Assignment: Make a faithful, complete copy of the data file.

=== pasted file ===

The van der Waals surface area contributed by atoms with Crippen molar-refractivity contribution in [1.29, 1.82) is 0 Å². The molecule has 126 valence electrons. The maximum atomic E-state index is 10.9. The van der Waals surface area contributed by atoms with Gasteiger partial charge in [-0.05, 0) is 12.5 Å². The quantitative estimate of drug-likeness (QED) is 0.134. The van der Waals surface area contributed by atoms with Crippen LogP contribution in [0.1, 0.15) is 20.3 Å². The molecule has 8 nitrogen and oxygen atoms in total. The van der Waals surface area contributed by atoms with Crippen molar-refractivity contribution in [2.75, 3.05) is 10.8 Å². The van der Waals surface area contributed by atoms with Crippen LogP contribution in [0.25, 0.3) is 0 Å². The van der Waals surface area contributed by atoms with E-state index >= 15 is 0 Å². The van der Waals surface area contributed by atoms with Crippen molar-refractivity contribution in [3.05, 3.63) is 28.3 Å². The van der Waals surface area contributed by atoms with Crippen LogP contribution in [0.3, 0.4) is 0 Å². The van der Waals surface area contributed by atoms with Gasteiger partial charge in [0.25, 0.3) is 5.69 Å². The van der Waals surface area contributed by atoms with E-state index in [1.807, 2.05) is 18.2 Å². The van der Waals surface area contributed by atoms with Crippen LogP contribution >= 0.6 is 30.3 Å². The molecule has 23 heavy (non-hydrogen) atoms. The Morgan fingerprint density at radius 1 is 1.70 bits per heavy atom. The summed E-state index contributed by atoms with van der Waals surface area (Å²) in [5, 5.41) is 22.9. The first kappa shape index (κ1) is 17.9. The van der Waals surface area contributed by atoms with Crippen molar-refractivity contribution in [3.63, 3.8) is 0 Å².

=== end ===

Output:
The van der Waals surface area contributed by atoms with Crippen molar-refractivity contribution in [1.29, 1.82) is 0 Å². The molecule has 126 valence electrons. The maximum atomic E-state index is 10.9. The van der Waals surface area contributed by atoms with Gasteiger partial charge in [-0.05, 0) is 12.5 Å². The quantitative estimate of drug-likeness (QED) is 0.134. The van der Waals surface area contributed by atoms with Crippen LogP contribution in [0.1, 0.15) is 20.3 Å². The molecule has 8 nitrogen and oxygen atoms in total. The van der Waals surface area contributed by atoms with Crippen molar-refractivity contribution in [2.75, 3.05) is 10.8 Å². The van der Waals surface area contributed by atoms with Crippen LogP contribution in [0.25, 0.3) is 0 Å². The van der Waals surface area contributed by atoms with E-state index >= 15 is 0 Å². The van der Waals surface area contributed by atoms with Crippen molar-refractivity contribution in [3.05, 3.63) is 28.3 Å². The van der Waals surface area contributed by atoms with Crippen LogP contribution in [0.3, 0.4) is 0 Å². The van der Waals surface area contributed by atoms with Gasteiger partial charge in [0.25, 0.3) is 5.69 Å². The van der Waals surface area contributed by atoms with E-state index in [1.807, 2.05) is 18.2 Å². The van der Waals surface area contributed by atoms with Crippen LogP contribution >= 0.6 is 30.3 Å². The molecule has 23 heavy (non-hydrogen) atoms. The Morgan fingerprint density at radius 1 is 1.70 bits per heavy atom. The summed E-state index contributed by atoms with van der Waals surface area (Å²) in [5, 5.41) is 22.9. The first kappa shape index (κ1) is 17.9. The van der Waals surface area contributed by atoms with Crippen molar-refractivity contribution in [3.63, 3.8) is 0 Å².